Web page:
A Guide to Teeth Bonding

Oct 21, 2022
A Guide to Teeth Bonding
Repairing damaged teeth as soon as possible is essential for maintaining good oral health, improving your smile, and ensuring the longevity of your teeth. Your enamel is the thin translucent outermost part of your teeth.

Repairing damaged teeth as soon as possible is essential for maintaining good oral health, improving your smile, and ensuring the longevity of your teeth. Your enamel is the thin translucent outermost part of your teeth. It is the hardest substance in your body and shields the underlying parts of your teeth—the dentin and pulp. It is your teeth’s first line of defense, but throughout life, it can chip, crack, become eroded, or decay.

Teeth bonding, also known as dental bonding, is a cost-effective and versatile dental procedure used to repair damaged and discolored enamel. It improves the durability of your teeth, protects them from further damage, and enhances your smile’s appearance. Let us delve into everything you need to know about teeth bonding.

What Is Teeth Bonding?

Teeth bonding is an inexpensive dental treatment that involves the application of a tooth-colored restorative material known as a composite resin. This composite resin is a common alternative to dental amalgam, a mixture of powdered alloy metals typically used for fillings. Composite resin is ideal because it can be customized to match the shade of your teeth for a more aesthetic appearance. It is made of an acrylic resin that is reinforced with powdered glass. The substance is malleable and can be molded into any desired shape.

Teeth bonding is a quick procedure and usually requires no anesthesia except when repairing a cavity or any other damage that has exposed dentin or pulp. Your dentist will prepare your tooth by cleaning and smoothing the surface. They will then apply a conditioning liquid to help the resin adhere to your teeth. The resin will then be molded and smoothed to the desired shape. It is bonded to the tooth in layers and cured (hardened) using ultraviolet (UV) light. It is then polished to look like your natural teeth. Your bonded tooth can then be maintained by brushing and flossing regularly.

When Is Teeth Bonding Recommended?

Teeth bonding is ideal for subtle tooth alterations, such as:

  • Rebuilding a fractured tooth
  • Concealing cracks in your teeth
  • Protecting exposed dentin and roots
  • Closing gaps in the teeth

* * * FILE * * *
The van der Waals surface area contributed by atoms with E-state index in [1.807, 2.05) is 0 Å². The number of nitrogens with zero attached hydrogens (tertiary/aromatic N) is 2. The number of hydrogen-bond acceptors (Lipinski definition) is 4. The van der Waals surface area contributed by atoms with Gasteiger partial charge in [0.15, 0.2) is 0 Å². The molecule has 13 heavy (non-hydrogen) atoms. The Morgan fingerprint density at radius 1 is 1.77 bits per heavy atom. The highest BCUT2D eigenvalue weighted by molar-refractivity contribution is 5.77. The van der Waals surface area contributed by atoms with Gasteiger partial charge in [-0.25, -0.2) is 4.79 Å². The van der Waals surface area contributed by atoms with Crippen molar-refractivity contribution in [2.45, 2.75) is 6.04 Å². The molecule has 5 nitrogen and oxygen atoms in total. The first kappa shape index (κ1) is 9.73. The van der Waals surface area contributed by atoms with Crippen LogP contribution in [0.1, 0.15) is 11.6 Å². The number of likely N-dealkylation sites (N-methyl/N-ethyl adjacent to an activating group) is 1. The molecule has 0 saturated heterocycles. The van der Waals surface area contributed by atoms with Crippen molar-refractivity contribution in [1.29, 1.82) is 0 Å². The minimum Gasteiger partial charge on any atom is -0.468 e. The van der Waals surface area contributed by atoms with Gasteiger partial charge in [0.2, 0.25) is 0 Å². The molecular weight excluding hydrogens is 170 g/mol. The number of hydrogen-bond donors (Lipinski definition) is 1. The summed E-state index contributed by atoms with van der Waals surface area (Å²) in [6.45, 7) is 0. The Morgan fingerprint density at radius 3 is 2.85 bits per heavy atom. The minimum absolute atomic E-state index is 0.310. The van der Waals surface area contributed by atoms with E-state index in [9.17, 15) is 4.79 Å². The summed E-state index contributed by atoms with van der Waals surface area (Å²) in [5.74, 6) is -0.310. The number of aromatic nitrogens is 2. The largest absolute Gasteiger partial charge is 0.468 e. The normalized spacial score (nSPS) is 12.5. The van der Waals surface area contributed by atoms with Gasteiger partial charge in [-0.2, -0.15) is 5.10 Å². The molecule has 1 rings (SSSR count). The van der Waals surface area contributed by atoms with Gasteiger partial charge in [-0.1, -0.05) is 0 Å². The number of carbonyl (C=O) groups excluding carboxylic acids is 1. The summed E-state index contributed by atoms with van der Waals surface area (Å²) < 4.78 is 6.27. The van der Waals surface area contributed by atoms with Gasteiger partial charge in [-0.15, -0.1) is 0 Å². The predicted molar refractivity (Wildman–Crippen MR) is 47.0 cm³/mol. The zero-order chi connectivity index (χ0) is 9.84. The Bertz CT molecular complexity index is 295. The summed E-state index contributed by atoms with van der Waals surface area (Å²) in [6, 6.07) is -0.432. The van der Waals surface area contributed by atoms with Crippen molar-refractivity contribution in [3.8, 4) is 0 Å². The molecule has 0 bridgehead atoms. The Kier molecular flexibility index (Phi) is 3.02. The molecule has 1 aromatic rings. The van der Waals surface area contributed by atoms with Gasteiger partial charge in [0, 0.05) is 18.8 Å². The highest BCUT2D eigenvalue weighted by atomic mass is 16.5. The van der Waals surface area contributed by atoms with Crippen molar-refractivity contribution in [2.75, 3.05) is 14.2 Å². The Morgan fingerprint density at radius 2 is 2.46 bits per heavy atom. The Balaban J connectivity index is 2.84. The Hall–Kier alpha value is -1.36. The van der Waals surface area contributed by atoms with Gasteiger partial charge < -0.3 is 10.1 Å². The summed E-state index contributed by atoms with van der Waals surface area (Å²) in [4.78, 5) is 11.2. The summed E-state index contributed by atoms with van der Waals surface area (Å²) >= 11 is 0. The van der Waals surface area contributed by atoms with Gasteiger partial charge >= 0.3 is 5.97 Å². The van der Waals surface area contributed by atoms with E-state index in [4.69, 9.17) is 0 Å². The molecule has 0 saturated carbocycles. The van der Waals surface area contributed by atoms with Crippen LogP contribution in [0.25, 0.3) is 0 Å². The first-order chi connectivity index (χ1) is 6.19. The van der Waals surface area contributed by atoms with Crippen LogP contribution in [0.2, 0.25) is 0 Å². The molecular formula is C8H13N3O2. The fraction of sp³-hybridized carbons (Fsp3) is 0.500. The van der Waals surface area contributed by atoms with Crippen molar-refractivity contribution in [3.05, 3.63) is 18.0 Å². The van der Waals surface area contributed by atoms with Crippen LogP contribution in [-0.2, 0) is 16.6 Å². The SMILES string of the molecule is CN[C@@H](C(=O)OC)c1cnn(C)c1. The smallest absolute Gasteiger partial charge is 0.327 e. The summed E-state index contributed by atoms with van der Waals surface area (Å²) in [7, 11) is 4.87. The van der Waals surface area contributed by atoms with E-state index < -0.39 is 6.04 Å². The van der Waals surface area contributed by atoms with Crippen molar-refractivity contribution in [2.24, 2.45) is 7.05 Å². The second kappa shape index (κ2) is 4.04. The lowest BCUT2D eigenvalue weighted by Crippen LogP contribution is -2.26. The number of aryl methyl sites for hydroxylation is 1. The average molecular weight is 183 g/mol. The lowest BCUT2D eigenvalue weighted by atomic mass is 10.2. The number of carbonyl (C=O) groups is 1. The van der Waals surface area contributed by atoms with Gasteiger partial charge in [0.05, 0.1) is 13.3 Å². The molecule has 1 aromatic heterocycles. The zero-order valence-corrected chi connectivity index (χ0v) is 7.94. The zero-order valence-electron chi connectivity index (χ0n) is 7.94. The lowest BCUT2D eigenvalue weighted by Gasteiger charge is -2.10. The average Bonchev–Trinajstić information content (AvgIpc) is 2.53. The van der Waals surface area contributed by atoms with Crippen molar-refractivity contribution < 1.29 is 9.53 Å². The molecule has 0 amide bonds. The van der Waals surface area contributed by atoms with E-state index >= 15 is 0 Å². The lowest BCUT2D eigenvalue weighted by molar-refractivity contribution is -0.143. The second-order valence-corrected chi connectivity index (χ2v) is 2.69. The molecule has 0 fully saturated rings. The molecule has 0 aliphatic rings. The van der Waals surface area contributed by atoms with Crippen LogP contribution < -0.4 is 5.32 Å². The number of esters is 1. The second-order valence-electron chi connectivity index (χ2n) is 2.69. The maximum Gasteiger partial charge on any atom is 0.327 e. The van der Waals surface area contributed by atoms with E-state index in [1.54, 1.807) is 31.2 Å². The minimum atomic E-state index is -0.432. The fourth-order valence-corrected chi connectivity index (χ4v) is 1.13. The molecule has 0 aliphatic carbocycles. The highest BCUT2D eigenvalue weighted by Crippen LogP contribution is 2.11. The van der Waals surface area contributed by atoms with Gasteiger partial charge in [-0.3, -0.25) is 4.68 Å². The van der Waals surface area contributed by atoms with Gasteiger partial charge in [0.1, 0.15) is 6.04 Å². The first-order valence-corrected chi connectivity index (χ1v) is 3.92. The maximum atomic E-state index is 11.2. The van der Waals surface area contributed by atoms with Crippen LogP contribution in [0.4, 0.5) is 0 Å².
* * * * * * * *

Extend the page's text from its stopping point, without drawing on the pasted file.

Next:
• Repairing cavities
  • Replacing metal fillings for a more natural look
  • Masking teeth discoloration
  • Adding volume to your teeth to make them appear longer
  • Modifying the shape of your teeth

Since teeth bonding is more suited for minor dental restorations, be sure to discuss the results you hope to achieve with your dentist to determine if it is the ideal procedure for you.

What Are the Pros and Cons of Teeth Bonding?


  • Teeth bonding is relatively inexpensive compared to other procedures like crown or veneer treatments.
  • Teeth bonding is simple and quick. The procedure does not require molds of your teeth to be made in a dental lab and can often be completed in one office visit.
  • Other procedures, such as the application of porcelain veneers, require the removal of a layer of your enamel. Dental bonding typically requires minimal tooth alteration.
  • Dental bonding is reversible, unlike veneer treatments.


  • Teeth bonding is not stain-resistant and can become discolored over time.
  • Teeth bonding is less durable than other restorative treatments. It will last up to 10 years, while crowns can last up to 15 years and veneers have a lifespan of up to 20 years.

How Do You Care for Bonded Teeth?

Bonded teeth do not require special care. With proper oral hygiene, bonding restorations can last for years. It is, however, important to note that bonded teeth are not as strong as natural teeth. Therefore, it would be wise to avoid nail biting, ice chewing, and other habits that can cause damage. Also, avoid smoking as it can cause discoloration and limit your consumption of alcohol since it can cause the composite resin to deteriorate faster.

If you chip a bonded tooth or feel pain when you put pressure on the tooth, book an appointment with your dentist right away.

Where Can You Find a Dentist in Slidell?

Teeth bonding is a cost-effective and minimally invasive outpatient treatment that will have you smiling with confidence. If you are considering teeth bonding and are searching for a dentist in Slidell, come see us at Fremaux Dental Care. Our courteous and experienced dentists are committed to providing you with exceptional dental care. We ensure that we are up to date with the latest techniques and technology to provide an experience that is both comfortable and efficient. Call us at (985) 445-9656 or use our contact form to schedule your appointment.